TBO
06-16-2009, 08:53
<----can't stand immature operating systems. Their humor is anything but funny.

void *
06-16-2009, 08:54
In reality, 64-bit computing isn't going to help you "crunch numbers" any faster.

That entirely depends on the numbers you're crunching. Like I said above, if all the numbers you're crunching, and their results, will fit in a 32 bit register with no overflow, then you won't get faster number crunching.

If you require values that exceed 32 bits but can be contained in 64, you will, because you won't need the code overhead for dealing with the top bits.

JohnBT
06-16-2009, 09:16
"The average user, the person that does a little web surfing, some online shopping and banking and maybe a couple of simple games, well they just don't need a 64bit system. And the definitely don't need a dual core system."

Dang, does this mean I have to return my Q9450 and go back to an 8086 or 286?

Everybody has an opinion and thinks they're an expert and that their advice is worthwhile. I love it.

John

aircarver
06-16-2009, 09:19
2 bits, 4 bits, 6 bits a dollar, all for Linux stand up and holler!



:tbo:

:woohoo:

Glock20 10mm
06-16-2009, 09:43
"The average user, the person that does a little web surfing, some online shopping and banking and maybe a couple of simple games, well they just don't need a 64bit system. And the definitely don't need a dual core system."

Dang, does this mean I have to return my Q9450 and go back to an 8086 or 286?

Everybody has an opinion and thinks they're an expert and that their advice is worthwhile. I love it.

John

And you seem to be unable to understand simple logic. You missed the entire point of the prose... which is not really a surprise considering... The simple fact is you can run what ever you want. I don't care, I wasn't dictating what to run, I pointed out a simple logical fact. The average user can suffice with a single core system if all they are doing is basic tasks. There is no need for a 64bit system for average users. It's like using a nuke on a gnat... sure it gets the job done but it's a bit overkill.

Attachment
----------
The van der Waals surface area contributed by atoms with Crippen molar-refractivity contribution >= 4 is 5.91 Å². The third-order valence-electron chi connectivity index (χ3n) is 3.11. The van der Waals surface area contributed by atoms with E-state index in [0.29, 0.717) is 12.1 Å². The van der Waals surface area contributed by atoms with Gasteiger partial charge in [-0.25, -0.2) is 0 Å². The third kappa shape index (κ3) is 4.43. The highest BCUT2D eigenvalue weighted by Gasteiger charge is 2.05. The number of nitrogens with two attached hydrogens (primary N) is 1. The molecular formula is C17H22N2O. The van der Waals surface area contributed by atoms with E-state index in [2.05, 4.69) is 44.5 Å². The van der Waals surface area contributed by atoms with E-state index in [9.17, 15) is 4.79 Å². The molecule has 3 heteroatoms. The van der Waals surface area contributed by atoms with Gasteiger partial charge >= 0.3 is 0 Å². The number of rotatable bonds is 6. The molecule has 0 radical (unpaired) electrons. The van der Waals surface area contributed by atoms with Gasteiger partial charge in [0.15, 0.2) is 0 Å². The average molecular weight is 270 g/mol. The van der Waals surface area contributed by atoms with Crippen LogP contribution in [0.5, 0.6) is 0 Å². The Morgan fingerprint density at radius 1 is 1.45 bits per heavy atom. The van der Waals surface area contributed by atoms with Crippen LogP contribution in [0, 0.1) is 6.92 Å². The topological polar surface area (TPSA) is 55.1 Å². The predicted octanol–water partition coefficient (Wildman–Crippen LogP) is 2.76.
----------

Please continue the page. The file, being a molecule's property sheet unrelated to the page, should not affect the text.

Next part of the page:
Maybe you are not an average user or maybe you like to have the latest and greatest. Good on you! Now use your big rig to learn basic comprehension. :tongueout::upeyes:

IndyGunFreak
06-16-2009, 10:05
My PC and Laptop are both 64bit, but I have 32bit OS's on them. I just don't use my computer to the extent that I seen any difference. Its real advantage is if you have more than 4gigs of Ram, which I don't.

Linux 64bit lagged a bit when the 64bit craze hit. Now though, most of the 64bit distros are pretty solid. I might go to 64bit the next time I'm doing my reinstalls (October), but we'll see :)

TBO
06-16-2009, 10:19
<----running dual boot with XP 32 bit and Vista 64 bit w/6GB's of DDR3.

Use XP mostly, but for video/photo I use the 64 bit.

TBO

glock19_fan
06-16-2009, 10:32
I'll use 64 bit when Windows 7 comes out. I hear XP 64 bit is too painful, and I detest Vista.

sputnik767
06-16-2009, 17:31
"The average user, the person that does a little web surfing, some online shopping and banking and maybe a couple of simple games, well they just don't need a 64bit system. And the definitely don't need a dual core system."

Dang, does this mean I have to return my Q9450 and go back to an 8086 or 286?

Everybody has an opinion and thinks they're an expert and that their advice is worthwhile. I love it.

John